In recent decades, great attention has been paid to ethical issues as an inevitable consequence of emerging biomedical advances. There have been ever-increasing discussions about ethical aspects of this new knowledge in different societies. Accordingly, the propensity in scientific society to look for legitimate solutions to moral dilemmas has led to the involvement of bioethics with the law. Some countries now have rulings and guidelines on bioethical concerns, although legislation in some challenging cases such as cloning has produced controversies.
The academic efforts of bioethicists to address these modern dilemmas has provided crucial assistance to both political and professional societal leaders. (1) Organizations such as WHO and the United Nations Educational, Scientific and Cultural Organization (UNESCO) have recognized the necessity for creating specific guidelines to protect human rights in health-care settings. The principal issue involved is the influence that various sociocultural and religious backgrounds exert in different countries. UNESCO's Global Ethics Observatory (GEObs) initiative is a resource of databases that encourage international collaboration and provide support to all interested parties. (2)
Bioethics empowerment and legislation have received special attention in the Islamic Republic of Iran. The most important recent efforts have been the enactment of regulations covering new fields of science and technology and the compilation of The ethical guidelines for biomedical research. We will review these endeavours and the legislative process. First, we intend to elucidate the religious background of our country, which is very important for understanding and practising bioethics in the Islamic Republic of Iran.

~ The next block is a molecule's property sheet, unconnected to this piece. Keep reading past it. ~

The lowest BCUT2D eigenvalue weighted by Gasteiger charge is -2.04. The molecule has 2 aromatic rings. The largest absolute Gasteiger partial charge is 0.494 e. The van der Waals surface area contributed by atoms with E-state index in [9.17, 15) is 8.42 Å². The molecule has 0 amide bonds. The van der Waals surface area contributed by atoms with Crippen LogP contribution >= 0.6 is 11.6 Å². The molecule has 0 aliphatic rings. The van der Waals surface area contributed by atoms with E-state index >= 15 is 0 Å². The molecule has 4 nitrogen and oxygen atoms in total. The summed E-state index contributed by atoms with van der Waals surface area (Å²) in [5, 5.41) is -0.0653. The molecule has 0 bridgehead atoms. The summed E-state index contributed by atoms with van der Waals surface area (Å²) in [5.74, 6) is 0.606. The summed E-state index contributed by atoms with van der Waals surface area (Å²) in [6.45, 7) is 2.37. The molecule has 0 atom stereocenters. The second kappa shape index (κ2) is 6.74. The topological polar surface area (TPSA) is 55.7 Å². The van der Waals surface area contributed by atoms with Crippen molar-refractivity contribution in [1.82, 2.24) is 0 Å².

Values and principles
In the Islamic Republic of Iran, in which Shi'a Muslims are in the majority (80-90%), ethical issues are discussed among medical physicians and religious scholars. The main rules of activities consist of the holy Quran and principles of Islamic ethics; the religious opinions (Fatwa) of Islamic scholars on special issues; the national laws or ethics codes; international guidelines; and the norms of the society. Since minority groups such as Sunni Muslims and Armenians are represented in the parliament, their opinions are also considered in religious discussion. On account of the fact that there is a diversity of opinions among different religions, all Iranians, Muslim or non-Muslim, are permitted to follow their religious beliefs providing that they are not against the law. For example, concerning contradiction over cadaveric donation, brain-dead organs will be donated only if there is valid consent of the deceased and his/her family.
Although the main principles of "western" bioethics (autonomy, beneficence, non-maleficence and justice) are acceptable according to Islam, (3) interpretation of them can differ. For example, there is a limit on autonomy; sometimes the interest of the society is preferred to individual rights.
In Muslim countries, in any discussion on bioethics, there is a tendency to look towards religion. Islam is believed to be able to fully restore the harmony between religion and science. (4) The principles of bioethics and solutions to ethical problems are therefore derived from the Islamic legal rulings. The main principles of Islamic ethics are the respect for human dignity, eternity of life (immortal soul and lire after death), altruism, benevolence to fellow human beings, seeking perfection and eternal salvation, and association of a human being with God and the universe. It is noteworthy that there is a wide overlap between Islamic bioethics, the Islamic rulings (Fegh or Shari'a) and law, so that some religious principles such as eternity of life or seeking perfection could be very important in ethical decision-making in an Islamic setting. For instance, in the issue of the end of life, suffering a lot of pain cannot justify ending life in terminally-ill patients who believe in resurrection. …